The Flynn family has been growing tomatoes on the outskirts of Dublin for more than 60 years.
And now father and son duo, William and Martin, have taken the business to the next level with £667,000 investment (900,000 euros) in 1.24-acres of new glasshouses.
The investment, which was part funded by Ireland’s rural development programme, has enabled the family to start growing new varieties and helped secure a contract with Aldi as the retailer’s sole Irish tomato supplier.
“This is a family business going back four generations,” said William. “My parents started growing tomatoes here in the 1950s but they were growing them before that.
“The first glasshouses were built in 1966, and the next one was built in 1974, with the latest built last year.”
He said the tomato growing side of the business was now in the hands of Martin, 24, while the other focus for the farm was 400 acres of grain production in conjunction with his brother, Jimmy.
In addition the family stores and dries grain for other farmers.
“We are taking in about 6,000 tonnes from a couple of neighbours and we have about 1,200 tonnes of our own,” said William.
“We have storage for 20,000 tonnes and in the winter we store soya and distillers’ grains for three different feed companies. It’s a good source of income during the winter months.”
William says he backed Martin to secure funding and grow the tomato business because his own father had given him a chance at an early age.
The first batch of tomatoes to be planted in the new glasshouses, which are powered by gas, were put in on January 19 with picking starting nine weeks later in March.
The plants will continue to yield crops until the end of November and beginning of December.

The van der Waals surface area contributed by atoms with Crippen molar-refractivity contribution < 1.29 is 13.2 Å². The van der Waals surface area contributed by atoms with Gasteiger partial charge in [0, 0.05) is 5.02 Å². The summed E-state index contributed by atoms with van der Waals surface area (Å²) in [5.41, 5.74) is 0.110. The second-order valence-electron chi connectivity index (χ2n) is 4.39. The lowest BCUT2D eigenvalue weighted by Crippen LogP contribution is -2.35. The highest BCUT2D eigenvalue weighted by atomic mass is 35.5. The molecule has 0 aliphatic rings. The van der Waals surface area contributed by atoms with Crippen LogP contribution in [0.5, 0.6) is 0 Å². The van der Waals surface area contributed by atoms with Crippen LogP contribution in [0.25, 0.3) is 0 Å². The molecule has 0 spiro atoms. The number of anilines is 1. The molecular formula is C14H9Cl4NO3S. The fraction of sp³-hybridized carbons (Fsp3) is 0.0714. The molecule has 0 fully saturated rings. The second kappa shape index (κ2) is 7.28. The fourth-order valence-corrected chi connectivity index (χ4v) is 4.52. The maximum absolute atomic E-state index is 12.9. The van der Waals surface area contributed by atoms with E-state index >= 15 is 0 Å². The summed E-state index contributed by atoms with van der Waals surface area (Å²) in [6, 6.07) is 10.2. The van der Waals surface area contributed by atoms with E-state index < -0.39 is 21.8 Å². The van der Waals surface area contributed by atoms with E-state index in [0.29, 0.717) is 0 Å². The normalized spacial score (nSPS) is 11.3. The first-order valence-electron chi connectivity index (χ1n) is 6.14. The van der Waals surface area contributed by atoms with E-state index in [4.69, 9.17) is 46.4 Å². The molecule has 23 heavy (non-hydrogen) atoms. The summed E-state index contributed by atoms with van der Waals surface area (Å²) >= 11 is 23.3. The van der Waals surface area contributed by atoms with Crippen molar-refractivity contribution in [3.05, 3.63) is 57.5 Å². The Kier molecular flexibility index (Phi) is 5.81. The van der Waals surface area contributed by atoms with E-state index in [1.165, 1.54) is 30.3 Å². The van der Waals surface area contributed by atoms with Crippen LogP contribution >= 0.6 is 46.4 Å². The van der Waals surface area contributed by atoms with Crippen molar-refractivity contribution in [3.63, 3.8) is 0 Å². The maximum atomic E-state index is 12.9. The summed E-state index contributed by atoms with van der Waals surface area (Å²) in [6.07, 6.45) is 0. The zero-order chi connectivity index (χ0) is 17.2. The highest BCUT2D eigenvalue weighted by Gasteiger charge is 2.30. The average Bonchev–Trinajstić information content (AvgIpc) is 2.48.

As part of the new system, CO is pumped into the old glasshouses to boost growth.
William said: “Martin has really put production back into the old houses and he is taking heat of the new boiler into the old houses.”
The two varieties being grown in the new greenhouse are Sunstream and Piccolo.
The first has been grown by the family for around three years, while the second is being grown for the first time this year and the family is the only grower in Ireland licensed to grow it. It is grown exclusively for Aldi.
“We were supplying Aldi for the past three years but this year we got a contract with them for five years, and we have a set price with them which we are going to renew every year,” said Martin.
He said the new greenhouses were much more user-friendly, which was key when securing staff to pick the tomatoes.
Trolleys are installed on runners on each row, allowing pickers to easily go along and up and down while working.
A biocontrol system is in place and old plants are left on the ground to become natural compost.
In the older greenhouses the Flynns grow two other tomato varieties – Bella Rossa and Mecano.
This is the first year the family has grown Bella Rossa and, according to William, the variety is performing better than expected.
“There is more money in the new varieties,” he said.
“The older varieties couldn’t make money and I was nearly giving up many’s a time because many’s a year I lost money.”
So what are the family’s plans for the future?
William says the new greenhouse has been designed to accommodate expansion, which would cost much less because the main boiler is already in place.
“It’s hard to know how to make money at tomatoes but hopefully Martin will make a living out of it,” said William.
“By keeping the new varieties on the truss and packing them we are adding value. That’s made a real difference wince we started growing the speciality tomatoes – it’s definitely extra money coming in.”